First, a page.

The biggest change, though, isn’t the HD graphics, powers or controls; it’s the linear mission layout. While stages in the first game would start with one or two intro missions, they would soon open three-to-five missions at once. In true open-world fashion, you could choose to tackle or ignore the challenges in any order you chose, aided by differently colored mission markers (blue: race to checkpoint; green: paint specific colors; orange: smash enemies; brown: restore landmark). de Blob 2 offers one mission at a time that you are required to finish, opening the next mission in sequence before the stage is complete. Only after all required missions are completed will the side missions make themselves available, many of which may say that you’d already unknowingly completed them. There is no distinction between mission markers at any given time, simply the acknowledgement that “this is a thing to do.” The linear presentation certainly makes the game more immediately accessible to children – or to parents unfamiliar with gaming – as you only have one thing to focus on at a time, but it also reduces the sense of freedom and choice that made the first game so liberating.

de Blob 2Gone as well are the challenges – short timed levels with specific goals that challenged even hardcore gamers after collecting hidden objects in the first game. There are still plenty of collectables this time around, and they will be a challenge to collect, but all you get from them are upgrades to Blob to make the game easier and achievements/trophies for your HD console of choice. The only new play mode in de Blob 2 is cooperative 2-player, replacing the 4-player versus modes of the previous game. Two Blobs in split-screen paint small areas and, while there is still a “winner,” it’s nice to be able to split chores with a friend in bringing life back to a section of the world.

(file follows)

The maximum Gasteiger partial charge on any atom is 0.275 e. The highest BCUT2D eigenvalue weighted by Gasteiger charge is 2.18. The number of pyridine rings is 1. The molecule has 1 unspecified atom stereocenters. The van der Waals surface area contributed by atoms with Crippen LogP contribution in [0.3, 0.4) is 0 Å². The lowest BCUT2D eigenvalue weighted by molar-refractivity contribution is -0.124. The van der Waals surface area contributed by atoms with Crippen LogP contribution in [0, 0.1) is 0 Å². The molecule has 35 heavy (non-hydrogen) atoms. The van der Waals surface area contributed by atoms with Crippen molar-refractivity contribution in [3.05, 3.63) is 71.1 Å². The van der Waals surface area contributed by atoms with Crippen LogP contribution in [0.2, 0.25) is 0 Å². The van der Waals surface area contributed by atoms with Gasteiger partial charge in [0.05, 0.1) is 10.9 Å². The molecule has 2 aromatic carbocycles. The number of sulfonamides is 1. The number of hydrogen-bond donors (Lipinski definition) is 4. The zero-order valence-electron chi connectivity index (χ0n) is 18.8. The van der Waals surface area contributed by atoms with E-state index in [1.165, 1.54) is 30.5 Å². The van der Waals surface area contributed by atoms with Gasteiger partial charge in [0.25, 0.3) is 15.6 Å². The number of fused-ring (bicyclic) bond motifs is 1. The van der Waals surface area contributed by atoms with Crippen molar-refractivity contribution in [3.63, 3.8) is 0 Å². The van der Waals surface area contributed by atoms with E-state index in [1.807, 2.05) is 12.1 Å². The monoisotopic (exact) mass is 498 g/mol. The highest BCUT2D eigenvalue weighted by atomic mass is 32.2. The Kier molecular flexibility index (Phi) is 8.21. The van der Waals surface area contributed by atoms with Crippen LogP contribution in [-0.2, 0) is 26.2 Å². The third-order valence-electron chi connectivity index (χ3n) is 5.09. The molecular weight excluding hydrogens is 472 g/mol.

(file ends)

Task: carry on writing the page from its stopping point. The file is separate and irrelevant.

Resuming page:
All this aside, de Blob 2 is still a fun game and unlike pretty much anything else on the market. Precious few retail games are this consistently charming and insistant that “all-ages” means something different from “kids.” If de Blob 2 weren’t a sequel, it would be noteworthy and deserving of praise, but you would think moving to higher-definition consoles would result in the addition of features rather than the removal of so many.

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Derrick Sanskrit has produced critically-acclaimed work as an artist and writer for Nerve, Babble, Pitchfork, The Onion and the Museum of Comic and Cartoon Art, among others. He founded The Pop Aesthetic during the coldest months of his life in 2010.

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  1. [...] Full review here Permalink [...]

     

    on 01 March 2011 / 2:17 PM